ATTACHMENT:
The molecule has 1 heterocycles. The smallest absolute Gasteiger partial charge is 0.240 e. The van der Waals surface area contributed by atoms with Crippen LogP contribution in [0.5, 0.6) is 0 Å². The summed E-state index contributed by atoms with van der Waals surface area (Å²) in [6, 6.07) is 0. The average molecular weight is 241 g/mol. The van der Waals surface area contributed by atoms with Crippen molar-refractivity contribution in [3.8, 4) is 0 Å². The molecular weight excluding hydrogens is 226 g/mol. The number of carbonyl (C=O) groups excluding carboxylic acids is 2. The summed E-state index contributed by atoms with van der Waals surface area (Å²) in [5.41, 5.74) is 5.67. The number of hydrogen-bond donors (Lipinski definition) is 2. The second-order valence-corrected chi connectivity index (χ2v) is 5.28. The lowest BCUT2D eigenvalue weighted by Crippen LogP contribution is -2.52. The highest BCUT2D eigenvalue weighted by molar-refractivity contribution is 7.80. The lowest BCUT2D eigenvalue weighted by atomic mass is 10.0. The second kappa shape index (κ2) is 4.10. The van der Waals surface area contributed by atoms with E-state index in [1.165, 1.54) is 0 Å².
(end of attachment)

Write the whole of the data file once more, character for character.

The molecule has 1 heterocycles. The smallest absolute Gasteiger partial charge is 0.240 e. The van der Waals surface area contributed by atoms with Crippen LogP contribution in [0.5, 0.6) is 0 Å². The summed E-state index contributed by atoms with van der Waals surface area (Å²) in [6, 6.07) is 0. The average molecular weight is 241 g/mol. The van der Waals surface area contributed by atoms with Crippen molar-refractivity contribution in [3.8, 4) is 0 Å². The molecular weight excluding hydrogens is 226 g/mol. The number of carbonyl (C=O) groups excluding carboxylic acids is 2. The summed E-state index contributed by atoms with van der Waals surface area (Å²) in [5.41, 5.74) is 5.67. The number of hydrogen-bond donors (Lipinski definition) is 2. The second-order valence-corrected chi connectivity index (χ2v) is 5.28. The lowest BCUT2D eigenvalue weighted by Crippen LogP contribution is -2.52. The highest BCUT2D eigenvalue weighted by molar-refractivity contribution is 7.80. The lowest BCUT2D eigenvalue weighted by atomic mass is 10.0. The second kappa shape index (κ2) is 4.10. The van der Waals surface area contributed by atoms with E-state index in [1.165, 1.54) is 0 Å².